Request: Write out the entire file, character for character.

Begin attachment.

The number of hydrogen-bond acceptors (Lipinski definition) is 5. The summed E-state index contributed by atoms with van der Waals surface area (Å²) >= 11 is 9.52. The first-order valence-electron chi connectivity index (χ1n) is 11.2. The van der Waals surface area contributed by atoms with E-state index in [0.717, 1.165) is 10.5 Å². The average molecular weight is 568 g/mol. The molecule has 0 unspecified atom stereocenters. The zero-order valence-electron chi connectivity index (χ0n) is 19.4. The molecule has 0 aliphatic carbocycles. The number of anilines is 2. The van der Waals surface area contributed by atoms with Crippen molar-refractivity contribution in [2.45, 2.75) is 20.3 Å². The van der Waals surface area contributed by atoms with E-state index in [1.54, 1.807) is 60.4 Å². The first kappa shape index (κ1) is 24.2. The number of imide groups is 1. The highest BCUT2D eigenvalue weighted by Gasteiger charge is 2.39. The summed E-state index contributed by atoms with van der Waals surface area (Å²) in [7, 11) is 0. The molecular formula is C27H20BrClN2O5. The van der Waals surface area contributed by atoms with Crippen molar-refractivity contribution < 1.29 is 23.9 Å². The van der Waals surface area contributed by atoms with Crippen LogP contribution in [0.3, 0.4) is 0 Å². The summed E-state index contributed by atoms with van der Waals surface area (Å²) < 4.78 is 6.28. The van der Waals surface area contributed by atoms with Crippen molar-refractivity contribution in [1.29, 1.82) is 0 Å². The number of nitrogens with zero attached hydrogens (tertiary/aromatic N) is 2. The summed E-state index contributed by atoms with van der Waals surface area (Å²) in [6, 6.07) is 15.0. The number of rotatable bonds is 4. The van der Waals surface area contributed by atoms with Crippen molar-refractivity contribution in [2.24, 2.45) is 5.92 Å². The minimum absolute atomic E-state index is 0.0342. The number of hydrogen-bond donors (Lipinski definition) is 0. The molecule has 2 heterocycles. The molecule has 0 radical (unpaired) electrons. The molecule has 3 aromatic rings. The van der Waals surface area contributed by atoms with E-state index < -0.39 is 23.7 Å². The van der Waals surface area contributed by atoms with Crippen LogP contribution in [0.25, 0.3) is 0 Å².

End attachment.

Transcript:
The number of hydrogen-bond acceptors (Lipinski definition) is 5. The summed E-state index contributed by atoms with van der Waals surface area (Å²) >= 11 is 9.52. The first-order valence-electron chi connectivity index (χ1n) is 11.2. The van der Waals surface area contributed by atoms with E-state index in [0.717, 1.165) is 10.5 Å². The average molecular weight is 568 g/mol. The molecule has 0 unspecified atom stereocenters. The zero-order valence-electron chi connectivity index (χ0n) is 19.4. The molecule has 0 aliphatic carbocycles. The number of anilines is 2. The van der Waals surface area contributed by atoms with Crippen molar-refractivity contribution in [2.45, 2.75) is 20.3 Å². The van der Waals surface area contributed by atoms with E-state index in [1.54, 1.807) is 60.4 Å². The first kappa shape index (κ1) is 24.2. The number of imide groups is 1. The highest BCUT2D eigenvalue weighted by Gasteiger charge is 2.39. The summed E-state index contributed by atoms with van der Waals surface area (Å²) in [7, 11) is 0. The molecular formula is C27H20BrClN2O5. The van der Waals surface area contributed by atoms with Crippen molar-refractivity contribution < 1.29 is 23.9 Å². The van der Waals surface area contributed by atoms with Crippen LogP contribution in [0.3, 0.4) is 0 Å². The summed E-state index contributed by atoms with van der Waals surface area (Å²) < 4.78 is 6.28. The van der Waals surface area contributed by atoms with Crippen molar-refractivity contribution in [1.29, 1.82) is 0 Å². The number of nitrogens with zero attached hydrogens (tertiary/aromatic N) is 2. The summed E-state index contributed by atoms with van der Waals surface area (Å²) in [6, 6.07) is 15.0. The number of rotatable bonds is 4. The van der Waals surface area contributed by atoms with Crippen molar-refractivity contribution in [2.24, 2.45) is 5.92 Å². The minimum absolute atomic E-state index is 0.0342. The number of hydrogen-bond donors (Lipinski definition) is 0. The molecule has 2 heterocycles. The molecule has 0 radical (unpaired) electrons. The molecule has 3 aromatic rings. The van der Waals surface area contributed by atoms with E-state index < -0.39 is 23.7 Å². The van der Waals surface area contributed by atoms with Crippen LogP contribution in [0.25, 0.3) is 0 Å².